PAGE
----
ANS moves out of Audubon Terrace: Bowers
- Published: Jul 1, 2016, 4 AM
The Joys of Collecting column from the July 18, 2016, Weekly issue of Coin World:
Established in New York City in March 1858, the American Numismatic Society is now more dynamic than ever, with its current headquarters on the 11th floor at 75 Varick St. In 1908 the society dedicated its first “permanent” home in a two-story building paid for by Archer Huntington and built to order on Audubon Terrace, 155th Street and Broadway, a “society” section of the city.
Sadly, the general neighborhood, known as Morningside Heights, deteriorated. Buildings deteriorated, fashionable businesses closed or moved, and crime increased. Employees, members and visitors were often fearful as they went out to hail a cab or take a bus.
Enter Donald G. Partrick, a highly successful real estate developer on Long Island and long-time collector of American coins. His list of civic accomplishments is lengthy.
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In 1969, he joined the ANS. By the 1970s he was a fine friend and client, always carefully considering purchases, such as at our Garrett Collection series of auctions from 1979 to 1981. The market crashed in early 1980 precipitated by the fall of gold and silver. Not to worry — seasoned, experienced bidders were there in force, including Don Partrick, and many records were set.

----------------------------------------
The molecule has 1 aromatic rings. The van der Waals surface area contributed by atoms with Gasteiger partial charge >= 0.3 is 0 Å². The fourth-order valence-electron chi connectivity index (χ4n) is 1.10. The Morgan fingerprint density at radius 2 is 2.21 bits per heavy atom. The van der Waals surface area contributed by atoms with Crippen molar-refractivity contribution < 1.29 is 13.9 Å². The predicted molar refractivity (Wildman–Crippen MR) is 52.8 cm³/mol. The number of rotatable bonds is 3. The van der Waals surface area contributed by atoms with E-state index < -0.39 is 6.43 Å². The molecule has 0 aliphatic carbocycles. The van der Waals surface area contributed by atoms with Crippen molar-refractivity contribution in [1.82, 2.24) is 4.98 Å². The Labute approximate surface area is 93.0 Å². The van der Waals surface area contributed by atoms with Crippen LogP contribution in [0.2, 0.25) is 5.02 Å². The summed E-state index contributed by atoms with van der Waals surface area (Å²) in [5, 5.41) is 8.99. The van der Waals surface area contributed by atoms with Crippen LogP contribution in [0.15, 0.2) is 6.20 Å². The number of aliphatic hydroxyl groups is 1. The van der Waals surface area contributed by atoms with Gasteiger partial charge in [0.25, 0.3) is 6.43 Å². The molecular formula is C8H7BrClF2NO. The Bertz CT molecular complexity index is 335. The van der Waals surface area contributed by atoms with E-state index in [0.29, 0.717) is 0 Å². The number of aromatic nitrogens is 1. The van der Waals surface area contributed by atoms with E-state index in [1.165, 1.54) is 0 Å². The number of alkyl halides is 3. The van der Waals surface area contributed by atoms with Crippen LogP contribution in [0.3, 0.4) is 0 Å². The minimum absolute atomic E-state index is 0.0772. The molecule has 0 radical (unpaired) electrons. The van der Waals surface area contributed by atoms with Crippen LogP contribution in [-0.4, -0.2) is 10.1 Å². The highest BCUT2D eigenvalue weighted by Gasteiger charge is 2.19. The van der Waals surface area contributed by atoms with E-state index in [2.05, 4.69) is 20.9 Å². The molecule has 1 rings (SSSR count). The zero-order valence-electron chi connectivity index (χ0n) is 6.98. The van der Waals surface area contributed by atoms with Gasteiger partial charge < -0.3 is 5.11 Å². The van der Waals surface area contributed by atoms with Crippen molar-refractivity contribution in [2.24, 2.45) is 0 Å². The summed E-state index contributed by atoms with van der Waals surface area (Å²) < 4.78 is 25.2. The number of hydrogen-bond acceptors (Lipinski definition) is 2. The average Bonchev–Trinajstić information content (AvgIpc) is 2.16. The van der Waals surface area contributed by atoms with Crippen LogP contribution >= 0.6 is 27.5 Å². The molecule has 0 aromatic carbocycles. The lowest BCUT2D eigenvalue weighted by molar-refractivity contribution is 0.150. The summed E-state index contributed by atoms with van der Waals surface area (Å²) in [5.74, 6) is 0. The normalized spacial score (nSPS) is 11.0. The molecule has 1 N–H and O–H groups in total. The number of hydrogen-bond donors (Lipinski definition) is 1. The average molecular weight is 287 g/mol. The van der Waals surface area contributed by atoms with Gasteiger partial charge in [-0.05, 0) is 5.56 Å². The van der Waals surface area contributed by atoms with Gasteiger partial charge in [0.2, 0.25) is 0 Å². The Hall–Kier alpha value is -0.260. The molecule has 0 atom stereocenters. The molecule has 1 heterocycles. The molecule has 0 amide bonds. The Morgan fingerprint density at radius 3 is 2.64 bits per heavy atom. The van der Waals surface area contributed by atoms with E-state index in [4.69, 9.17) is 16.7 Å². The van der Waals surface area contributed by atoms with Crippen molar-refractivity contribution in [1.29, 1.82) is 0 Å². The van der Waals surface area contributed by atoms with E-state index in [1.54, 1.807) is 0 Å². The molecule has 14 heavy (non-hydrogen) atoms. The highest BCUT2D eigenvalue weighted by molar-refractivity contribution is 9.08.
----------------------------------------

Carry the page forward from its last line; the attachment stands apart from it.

I remember being one of the guests Don invited to a special dinner at Windows on the World at the World Trade Center in 1986 to celebrate the 100th anniversary of the Statue of Liberty.
Don became a fellow of the ANS in 1987 and in 1990 was named to the Board of Trustees, serving as president from 1999 to 2007.
What could be done about the deterioration of the neighborhood around Audubon Terrace?
An angel in the class of the late Archer Huntington, in 1997 Don largely financed for the ANS the purchase of a multistory office building at 140 William St. in the heart of the New York Financial District.
The first floor had been occupied by a bank. Extensive renovations were made, and spacious accommodations for the society were made on upper floors. In the meantime, Dr. Ute Wartenberg was hired as the new executive director. Finally, in 2003 the ANS relocated to there. A highlight was the new Harry W. Bass Jr. Library financed by the Bass family.
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